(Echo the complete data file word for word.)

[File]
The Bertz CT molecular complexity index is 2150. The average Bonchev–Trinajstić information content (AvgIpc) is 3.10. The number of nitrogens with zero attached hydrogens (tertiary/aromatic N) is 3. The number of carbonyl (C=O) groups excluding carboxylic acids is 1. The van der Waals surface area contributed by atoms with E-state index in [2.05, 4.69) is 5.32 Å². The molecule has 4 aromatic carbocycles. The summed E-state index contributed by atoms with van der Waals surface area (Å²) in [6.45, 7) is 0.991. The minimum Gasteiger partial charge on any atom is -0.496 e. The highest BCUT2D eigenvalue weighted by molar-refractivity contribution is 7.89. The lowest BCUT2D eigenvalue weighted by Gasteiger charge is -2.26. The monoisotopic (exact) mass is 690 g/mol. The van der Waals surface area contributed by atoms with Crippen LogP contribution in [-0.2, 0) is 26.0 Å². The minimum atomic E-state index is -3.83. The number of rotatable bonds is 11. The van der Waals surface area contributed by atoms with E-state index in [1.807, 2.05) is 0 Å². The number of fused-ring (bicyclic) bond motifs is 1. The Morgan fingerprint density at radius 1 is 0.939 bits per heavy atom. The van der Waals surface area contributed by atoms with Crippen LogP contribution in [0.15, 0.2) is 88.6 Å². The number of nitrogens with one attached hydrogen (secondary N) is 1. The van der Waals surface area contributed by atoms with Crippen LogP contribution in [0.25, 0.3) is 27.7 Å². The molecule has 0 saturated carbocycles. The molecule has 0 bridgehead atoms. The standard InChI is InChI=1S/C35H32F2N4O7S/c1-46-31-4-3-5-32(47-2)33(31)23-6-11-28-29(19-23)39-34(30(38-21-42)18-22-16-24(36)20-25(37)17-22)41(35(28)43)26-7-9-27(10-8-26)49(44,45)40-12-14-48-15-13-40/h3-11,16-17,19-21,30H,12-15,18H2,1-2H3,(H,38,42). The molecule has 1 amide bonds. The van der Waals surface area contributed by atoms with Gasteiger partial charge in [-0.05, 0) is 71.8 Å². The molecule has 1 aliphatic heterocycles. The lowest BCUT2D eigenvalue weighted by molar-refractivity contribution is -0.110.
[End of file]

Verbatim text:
The Bertz CT molecular complexity index is 2150. The average Bonchev–Trinajstić information content (AvgIpc) is 3.10. The number of nitrogens with zero attached hydrogens (tertiary/aromatic N) is 3. The number of carbonyl (C=O) groups excluding carboxylic acids is 1. The van der Waals surface area contributed by atoms with E-state index in [2.05, 4.69) is 5.32 Å². The molecule has 4 aromatic carbocycles. The summed E-state index contributed by atoms with van der Waals surface area (Å²) in [6.45, 7) is 0.991. The minimum Gasteiger partial charge on any atom is -0.496 e. The highest BCUT2D eigenvalue weighted by molar-refractivity contribution is 7.89. The lowest BCUT2D eigenvalue weighted by Gasteiger charge is -2.26. The monoisotopic (exact) mass is 690 g/mol. The van der Waals surface area contributed by atoms with Crippen LogP contribution in [-0.2, 0) is 26.0 Å². The minimum atomic E-state index is -3.83. The number of rotatable bonds is 11. The van der Waals surface area contributed by atoms with E-state index in [1.807, 2.05) is 0 Å². The number of fused-ring (bicyclic) bond motifs is 1. The Morgan fingerprint density at radius 1 is 0.939 bits per heavy atom. The van der Waals surface area contributed by atoms with Crippen LogP contribution in [0.15, 0.2) is 88.6 Å². The number of nitrogens with one attached hydrogen (secondary N) is 1. The van der Waals surface area contributed by atoms with Crippen LogP contribution in [0.25, 0.3) is 27.7 Å². The molecule has 0 saturated carbocycles. The molecule has 0 bridgehead atoms. The standard InChI is InChI=1S/C35H32F2N4O7S/c1-46-31-4-3-5-32(47-2)33(31)23-6-11-28-29(19-23)39-34(30(38-21-42)18-22-16-24(36)20-25(37)17-22)41(35(28)43)26-7-9-27(10-8-26)49(44,45)40-12-14-48-15-13-40/h3-11,16-17,19-21,30H,12-15,18H2,1-2H3,(H,38,42). The molecule has 1 amide bonds. The van der Waals surface area contributed by atoms with Gasteiger partial charge in [-0.05, 0) is 71.8 Å². The molecule has 1 aliphatic heterocycles. The lowest BCUT2D eigenvalue weighted by molar-refractivity contribution is -0.110.